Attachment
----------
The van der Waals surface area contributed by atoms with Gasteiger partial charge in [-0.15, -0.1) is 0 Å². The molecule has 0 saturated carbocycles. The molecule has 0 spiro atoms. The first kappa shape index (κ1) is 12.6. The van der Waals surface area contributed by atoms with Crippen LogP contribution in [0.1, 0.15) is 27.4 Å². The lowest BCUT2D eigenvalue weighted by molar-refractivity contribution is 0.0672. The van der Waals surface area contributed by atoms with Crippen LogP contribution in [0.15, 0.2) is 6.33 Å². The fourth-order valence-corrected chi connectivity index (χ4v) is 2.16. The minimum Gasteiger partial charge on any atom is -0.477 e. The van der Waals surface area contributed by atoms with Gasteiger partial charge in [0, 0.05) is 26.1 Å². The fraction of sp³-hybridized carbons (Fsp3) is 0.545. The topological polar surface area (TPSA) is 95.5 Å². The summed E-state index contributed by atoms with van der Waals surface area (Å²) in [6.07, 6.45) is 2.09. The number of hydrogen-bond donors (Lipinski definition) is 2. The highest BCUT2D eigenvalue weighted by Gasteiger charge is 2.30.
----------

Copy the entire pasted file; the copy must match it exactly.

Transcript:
The van der Waals surface area contributed by atoms with Gasteiger partial charge in [-0.15, -0.1) is 0 Å². The molecule has 0 saturated carbocycles. The molecule has 0 spiro atoms. The first kappa shape index (κ1) is 12.6. The van der Waals surface area contributed by atoms with Crippen LogP contribution in [0.1, 0.15) is 27.4 Å². The lowest BCUT2D eigenvalue weighted by molar-refractivity contribution is 0.0672. The van der Waals surface area contributed by atoms with Crippen LogP contribution in [0.15, 0.2) is 6.33 Å². The fourth-order valence-corrected chi connectivity index (χ4v) is 2.16. The minimum Gasteiger partial charge on any atom is -0.477 e. The van der Waals surface area contributed by atoms with Gasteiger partial charge in [0, 0.05) is 26.1 Å². The fraction of sp³-hybridized carbons (Fsp3) is 0.545. The topological polar surface area (TPSA) is 95.5 Å². The summed E-state index contributed by atoms with van der Waals surface area (Å²) in [6.07, 6.45) is 2.09. The number of hydrogen-bond donors (Lipinski definition) is 2. The highest BCUT2D eigenvalue weighted by Gasteiger charge is 2.30.